03 Aug Boeing Chinook Fact File – the RAF’s Heavy-lift Helicopter
The Chinook is a troop and load carrying heavy-lift support helicopter that is named after the Native American Chinook people. It has a wide loading ramp at the rear of the fuselage and three external ventral cargo hooks. It is capable of lifting a load that exceeds its own weight.
The original Boeing CH-47 Chinook prototype flew for the first time in September 1961. The RAF ordered 30 CH-47Cs Chinooks in 1978, primarily to replace the Westland Wessex. They entered service two years later and were designated as Chinook HC Mk1 (“Helicopter Cargo, Mark 1”).
The Chinook is an extremely capable and highly versatile support helicopter that can be operated from land bases or seaborne vessels into a range of diverse environments, from the Arctic to the desert or jungle. The aircraft may be heavily armed and is fitted with a suite of self-defence equipment allowing it to operate in hostile environments.
Chinooks are primarily used for transporting troops, resupply and battlefield casualty evacuation. The crews are trained to accomplish these tasks under threat from both ground and air based enemies. A Chinook crew usually consists of two pilots and two crewmen, supplemented by specialists dependent upon mission requirements.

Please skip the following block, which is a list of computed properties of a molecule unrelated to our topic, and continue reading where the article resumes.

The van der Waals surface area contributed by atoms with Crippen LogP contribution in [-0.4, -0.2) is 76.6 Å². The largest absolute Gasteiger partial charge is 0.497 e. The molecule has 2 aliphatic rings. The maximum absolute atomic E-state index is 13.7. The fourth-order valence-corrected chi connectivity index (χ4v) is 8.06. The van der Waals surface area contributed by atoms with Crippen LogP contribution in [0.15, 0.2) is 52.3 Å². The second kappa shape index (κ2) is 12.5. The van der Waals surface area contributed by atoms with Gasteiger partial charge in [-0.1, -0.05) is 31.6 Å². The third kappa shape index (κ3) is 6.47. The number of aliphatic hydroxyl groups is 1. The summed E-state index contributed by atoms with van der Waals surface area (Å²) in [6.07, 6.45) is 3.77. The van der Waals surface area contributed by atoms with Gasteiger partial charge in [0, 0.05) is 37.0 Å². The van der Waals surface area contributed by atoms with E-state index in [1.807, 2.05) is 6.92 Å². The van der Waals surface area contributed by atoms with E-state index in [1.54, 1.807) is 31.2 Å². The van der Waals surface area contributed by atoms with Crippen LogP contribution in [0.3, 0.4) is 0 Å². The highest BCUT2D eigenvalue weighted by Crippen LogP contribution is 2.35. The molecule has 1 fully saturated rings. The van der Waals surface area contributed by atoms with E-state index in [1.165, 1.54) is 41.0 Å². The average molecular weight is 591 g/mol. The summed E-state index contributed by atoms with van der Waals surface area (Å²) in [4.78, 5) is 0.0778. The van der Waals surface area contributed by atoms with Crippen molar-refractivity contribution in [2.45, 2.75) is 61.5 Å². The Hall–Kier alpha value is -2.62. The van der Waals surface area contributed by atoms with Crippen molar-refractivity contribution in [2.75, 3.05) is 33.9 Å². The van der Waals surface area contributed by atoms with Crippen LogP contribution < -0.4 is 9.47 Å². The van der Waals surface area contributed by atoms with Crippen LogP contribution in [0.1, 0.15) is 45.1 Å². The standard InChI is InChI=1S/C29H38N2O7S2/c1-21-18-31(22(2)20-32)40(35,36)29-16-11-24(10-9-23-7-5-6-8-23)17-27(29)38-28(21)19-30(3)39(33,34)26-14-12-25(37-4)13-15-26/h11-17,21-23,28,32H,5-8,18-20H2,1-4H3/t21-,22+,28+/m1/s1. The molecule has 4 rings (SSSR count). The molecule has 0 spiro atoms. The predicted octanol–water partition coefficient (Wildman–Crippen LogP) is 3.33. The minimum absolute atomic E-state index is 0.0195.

Strong and fast
The RAF operates the biggest fleet of Chinooks outside the US. Internally, the aircraft can carry up to 55 fully equipped troops or two Landrovers. Externally, the aircraft can lift huge loads underslung on three hooks fixed on the outside of the airframe, up to a maximum all-up load of 10 tonnes.
The Chinook is also a very fast helicopter capable of a top speed of 160kts (185mph). When flying as a pair with an Apache attack helicopter on operations, the Chinook would often have to slow down to enable the Apache to keep pace! The Chinook is likely to stay in RAF service to 2040.
Fully operational Squadron
The RAF Chinook Display Team are based at RAF Odiham in Hampshire. In addition to display duties, the crew are also part of a fully operational Squadron where they combine their daily training demands with practising and delivering their display sequence.
If you want to see the Chinook in action come along to the Festival of Flight on Saturday 18th August (due to operational commitments the Chinook will not be with us on Sunday 19th August).